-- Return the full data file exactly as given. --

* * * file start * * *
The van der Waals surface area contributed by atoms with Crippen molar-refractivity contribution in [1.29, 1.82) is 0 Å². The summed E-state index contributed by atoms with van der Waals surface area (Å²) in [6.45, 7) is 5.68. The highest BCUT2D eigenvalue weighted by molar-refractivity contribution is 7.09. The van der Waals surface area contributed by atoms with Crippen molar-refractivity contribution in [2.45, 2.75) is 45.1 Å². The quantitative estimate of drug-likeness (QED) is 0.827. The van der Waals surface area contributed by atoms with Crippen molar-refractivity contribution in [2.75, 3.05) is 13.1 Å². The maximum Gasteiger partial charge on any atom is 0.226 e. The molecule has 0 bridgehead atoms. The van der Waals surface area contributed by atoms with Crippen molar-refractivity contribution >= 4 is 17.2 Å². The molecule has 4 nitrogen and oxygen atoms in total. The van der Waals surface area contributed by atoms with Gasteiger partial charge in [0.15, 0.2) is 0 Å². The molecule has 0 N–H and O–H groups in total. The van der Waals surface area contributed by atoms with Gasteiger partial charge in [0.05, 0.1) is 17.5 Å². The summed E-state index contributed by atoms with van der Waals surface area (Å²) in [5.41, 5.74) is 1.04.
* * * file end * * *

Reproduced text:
The van der Waals surface area contributed by atoms with Crippen molar-refractivity contribution in [1.29, 1.82) is 0 Å². The summed E-state index contributed by atoms with van der Waals surface area (Å²) in [6.45, 7) is 5.68. The highest BCUT2D eigenvalue weighted by molar-refractivity contribution is 7.09. The van der Waals surface area contributed by atoms with Crippen molar-refractivity contribution in [2.45, 2.75) is 45.1 Å². The quantitative estimate of drug-likeness (QED) is 0.827. The van der Waals surface area contributed by atoms with Crippen molar-refractivity contribution in [2.75, 3.05) is 13.1 Å². The maximum Gasteiger partial charge on any atom is 0.226 e. The molecule has 0 bridgehead atoms. The van der Waals surface area contributed by atoms with Crippen molar-refractivity contribution >= 4 is 17.2 Å². The molecule has 4 nitrogen and oxygen atoms in total. The van der Waals surface area contributed by atoms with Gasteiger partial charge in [0.15, 0.2) is 0 Å². The molecule has 0 N–H and O–H groups in total. The van der Waals surface area contributed by atoms with Gasteiger partial charge in [0.05, 0.1) is 17.5 Å². The summed E-state index contributed by atoms with van der Waals surface area (Å²) in [5.41, 5.74) is 1.04.